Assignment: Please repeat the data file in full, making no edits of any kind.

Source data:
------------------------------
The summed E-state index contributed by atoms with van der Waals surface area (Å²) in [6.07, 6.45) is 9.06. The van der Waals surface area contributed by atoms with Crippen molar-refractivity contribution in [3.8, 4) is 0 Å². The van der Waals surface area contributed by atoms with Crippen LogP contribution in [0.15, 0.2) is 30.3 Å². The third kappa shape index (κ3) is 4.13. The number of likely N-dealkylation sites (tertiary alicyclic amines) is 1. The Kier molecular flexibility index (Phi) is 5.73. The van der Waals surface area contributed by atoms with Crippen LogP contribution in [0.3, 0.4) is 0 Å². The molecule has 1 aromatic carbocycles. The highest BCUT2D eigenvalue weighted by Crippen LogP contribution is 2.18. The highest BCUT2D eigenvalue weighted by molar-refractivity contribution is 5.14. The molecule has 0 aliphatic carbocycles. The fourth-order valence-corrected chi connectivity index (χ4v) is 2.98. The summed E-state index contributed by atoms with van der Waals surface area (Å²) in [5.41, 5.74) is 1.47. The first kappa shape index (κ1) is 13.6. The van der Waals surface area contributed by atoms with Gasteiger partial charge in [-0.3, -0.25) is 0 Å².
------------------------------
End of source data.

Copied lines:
The summed E-state index contributed by atoms with van der Waals surface area (Å²) in [6.07, 6.45) is 9.06. The van der Waals surface area contributed by atoms with Crippen molar-refractivity contribution in [3.8, 4) is 0 Å². The van der Waals surface area contributed by atoms with Crippen LogP contribution in [0.15, 0.2) is 30.3 Å². The third kappa shape index (κ3) is 4.13. The number of likely N-dealkylation sites (tertiary alicyclic amines) is 1. The Kier molecular flexibility index (Phi) is 5.73. The van der Waals surface area contributed by atoms with Crippen LogP contribution in [0.3, 0.4) is 0 Å². The molecule has 1 aromatic carbocycles. The highest BCUT2D eigenvalue weighted by Crippen LogP contribution is 2.18. The highest BCUT2D eigenvalue weighted by molar-refractivity contribution is 5.14. The molecule has 0 aliphatic carbocycles. The fourth-order valence-corrected chi connectivity index (χ4v) is 2.98. The summed E-state index contributed by atoms with van der Waals surface area (Å²) in [5.41, 5.74) is 1.47. The first kappa shape index (κ1) is 13.6. The van der Waals surface area contributed by atoms with Gasteiger partial charge in [-0.3, -0.25) is 0 Å².